Pond Algae Control: The Science Behind Successful Algae Control
Free Shipping!

The Science Behind Successful Algae Control

The Science Behind Successful Algae Control

Whether it is murky, green pond water or the stringy slimy stuff, nothing challenges pondowners more than aggressive nuisance algae growth. While there are many methods to combat nuisance algae, they may not be as effective unless you address the root cause. Learn how to maximize your efforts when armed with the science behind successful algae control.

Shocking Truth about Algae Control
While it may sound a bit counter intuitive, effective algae control is not really about controlling algae. Rather, it is about controlling conditions that support aggressive algae growth. In fact, algae provide a solution to reducing the real underlying problem, excess nutrients. Algae are prolific and opportunistic organisms that take advantage of aquatic systems that are out of balance, feeding and thriving on an abundance of nutrients.

Nuisance algae proliferate, quickly turning a once beautiful pond into an unsightly green mess – as long as there is a constant supply of nutrients. If algae should use up the excess nutrients or are cut off from it, aggressive algae growth comes to a halt. Simply put, a low-nutrient environment is not capable of supporting aggressive algae growth.

Create a Low-Nutrient Environment
The first step towards effective algae control is to identify common sources of excess pond nutrients and to reduce them. The most common sources of algae-fueling nutrients include uneaten food, fish waste, organic debris (sludge/muck), and dead or decaying vegetation. Warmer water temperatures accelerate the breakdown of these materials so it is essential to take corrective action even if you are not currently experiencing aggressive algae growth.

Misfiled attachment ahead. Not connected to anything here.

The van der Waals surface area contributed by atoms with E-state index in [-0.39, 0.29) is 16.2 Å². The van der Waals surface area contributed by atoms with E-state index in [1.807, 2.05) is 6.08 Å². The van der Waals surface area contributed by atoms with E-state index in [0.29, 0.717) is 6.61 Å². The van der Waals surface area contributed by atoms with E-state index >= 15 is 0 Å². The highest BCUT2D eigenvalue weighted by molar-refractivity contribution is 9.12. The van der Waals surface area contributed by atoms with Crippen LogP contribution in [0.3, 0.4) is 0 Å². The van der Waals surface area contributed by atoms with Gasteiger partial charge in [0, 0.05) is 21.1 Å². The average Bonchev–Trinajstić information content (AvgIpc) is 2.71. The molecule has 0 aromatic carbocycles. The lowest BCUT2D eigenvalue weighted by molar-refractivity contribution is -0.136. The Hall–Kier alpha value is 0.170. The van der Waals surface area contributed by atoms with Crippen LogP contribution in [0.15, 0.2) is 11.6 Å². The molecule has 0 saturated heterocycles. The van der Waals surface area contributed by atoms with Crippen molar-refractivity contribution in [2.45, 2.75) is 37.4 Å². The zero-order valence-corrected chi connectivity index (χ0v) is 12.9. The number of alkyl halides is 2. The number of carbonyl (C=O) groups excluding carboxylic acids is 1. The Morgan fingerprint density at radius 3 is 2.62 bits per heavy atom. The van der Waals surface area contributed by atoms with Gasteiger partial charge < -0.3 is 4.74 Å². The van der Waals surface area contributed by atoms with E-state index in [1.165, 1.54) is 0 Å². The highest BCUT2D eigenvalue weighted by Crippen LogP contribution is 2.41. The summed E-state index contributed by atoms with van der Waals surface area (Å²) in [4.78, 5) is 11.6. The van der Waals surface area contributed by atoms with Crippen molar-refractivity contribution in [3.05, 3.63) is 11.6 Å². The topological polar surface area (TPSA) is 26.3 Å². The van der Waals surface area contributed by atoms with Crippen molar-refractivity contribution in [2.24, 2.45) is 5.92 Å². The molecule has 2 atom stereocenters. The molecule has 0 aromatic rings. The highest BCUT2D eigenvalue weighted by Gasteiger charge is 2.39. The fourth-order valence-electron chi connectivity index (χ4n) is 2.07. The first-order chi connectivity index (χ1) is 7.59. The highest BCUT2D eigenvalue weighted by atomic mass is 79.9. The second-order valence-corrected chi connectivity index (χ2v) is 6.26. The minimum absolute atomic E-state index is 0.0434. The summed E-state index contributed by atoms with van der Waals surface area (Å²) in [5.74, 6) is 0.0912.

Invest extra time in spring to remove organic waste buildup (sludge/muck). As soon as pond water temperatures are consistently at or above 60°F, begin cleaning the bottom of your pond. Remove large organic debris such as fallen leaves with a pond net and then remove sludge/muck buildup with a pond vacuum. The longer sludge/muck and decaying vegetation remain in your pond, the greater the amount of algae-fueling nitrogen compounds and phosphate are released into the pond water, creating a veritable buffet for algae in summer. Stop potential aggressive algae growth in summer by eliminating these food sources in spring.

Additional Steps to Boost Pond Water Quality
Removing organic solids is merely the first step. Dissolved organic nutrients released from decomposing organics must also be removed to curb aggressive algae growth. Employ chemical filter media such as our Premium Activated Carbon, to effectively remove dissolved organic nutrients. Target and eliminate the algal nutrient phosphate, with our commercial-strength PhosPure phosphate removing media. Sustained use of chemical filter media improves pond water quality, creating a healthy, balanced environment where algae are unable to proliferate.

 

Bookmark and Share

 

DFS22